Post-Recession Era Leaves Women Worse Off Than Men: Survey

Mothers, single or married, facing great difficulty providing for families

The Great Recession may be over and a recovery under way, but many Americans, and women and single mothers in particular, are hurting, according to research from the Institute for Women’s Policy Research released Monday.

The report of findings from an IWPR/Rockefeller Survey of Economic Security showed that Americans are resorting to negative measures to make ends meet: not taking themselves or their children to a doctor, not filling medical prescriptions, sharing housing with others, withdrawing money from retirement accounts, resorting to food stamps or, in many instances, simply going hungry.

In the year before the survey, some 16 million Americans (9% of women and 6% of men) went hungry because they could not afford to buy food, and 19.5 million received food stamps. Only one-third of those who went hungry reported using food stamps.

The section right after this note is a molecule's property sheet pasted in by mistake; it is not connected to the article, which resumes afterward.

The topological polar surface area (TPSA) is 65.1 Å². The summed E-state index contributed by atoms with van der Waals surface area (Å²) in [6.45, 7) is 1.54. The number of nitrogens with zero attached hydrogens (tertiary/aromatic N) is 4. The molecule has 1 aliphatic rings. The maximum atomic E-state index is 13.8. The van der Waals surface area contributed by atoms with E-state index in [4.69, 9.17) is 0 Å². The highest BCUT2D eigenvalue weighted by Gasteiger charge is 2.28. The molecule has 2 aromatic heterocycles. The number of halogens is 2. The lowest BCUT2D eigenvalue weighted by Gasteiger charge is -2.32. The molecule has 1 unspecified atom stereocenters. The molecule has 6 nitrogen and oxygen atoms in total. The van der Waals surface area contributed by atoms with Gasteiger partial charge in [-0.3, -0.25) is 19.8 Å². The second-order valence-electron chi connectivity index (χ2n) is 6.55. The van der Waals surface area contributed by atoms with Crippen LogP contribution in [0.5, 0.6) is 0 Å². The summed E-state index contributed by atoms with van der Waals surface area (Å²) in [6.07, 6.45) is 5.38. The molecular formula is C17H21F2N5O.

In the recovery, women are having a tougher time than men, though both reported severe financial difficulties. Eighty-four percent of women and 71% of men had trouble paying bills on time, and 75% of women and 49% of men had problems paying rent or making mortgage payments.

The survey found both single and partnered parents providing for their children’s needs only with great difficulty. Thirty-eight percent of single mothers reported problems covering medical costs for themselves or their families, and at 34%, married mothers were not much better off.

On the jobs front, young women have faced disproportionate hardship in entering the labor market. Of those ages 18–34, 50% reported unemployment for at least one month during the two years prior to the survey—twice the rate for men in the same age group.

Precision Opinion administered the IWPR/Rockefeller Survey of Economic Security to 2,746 adults aged 18 and older between September and November 2010. The sample for the survey was stratified to yield approximately equal numbers of white, black and Hispanic respondents.

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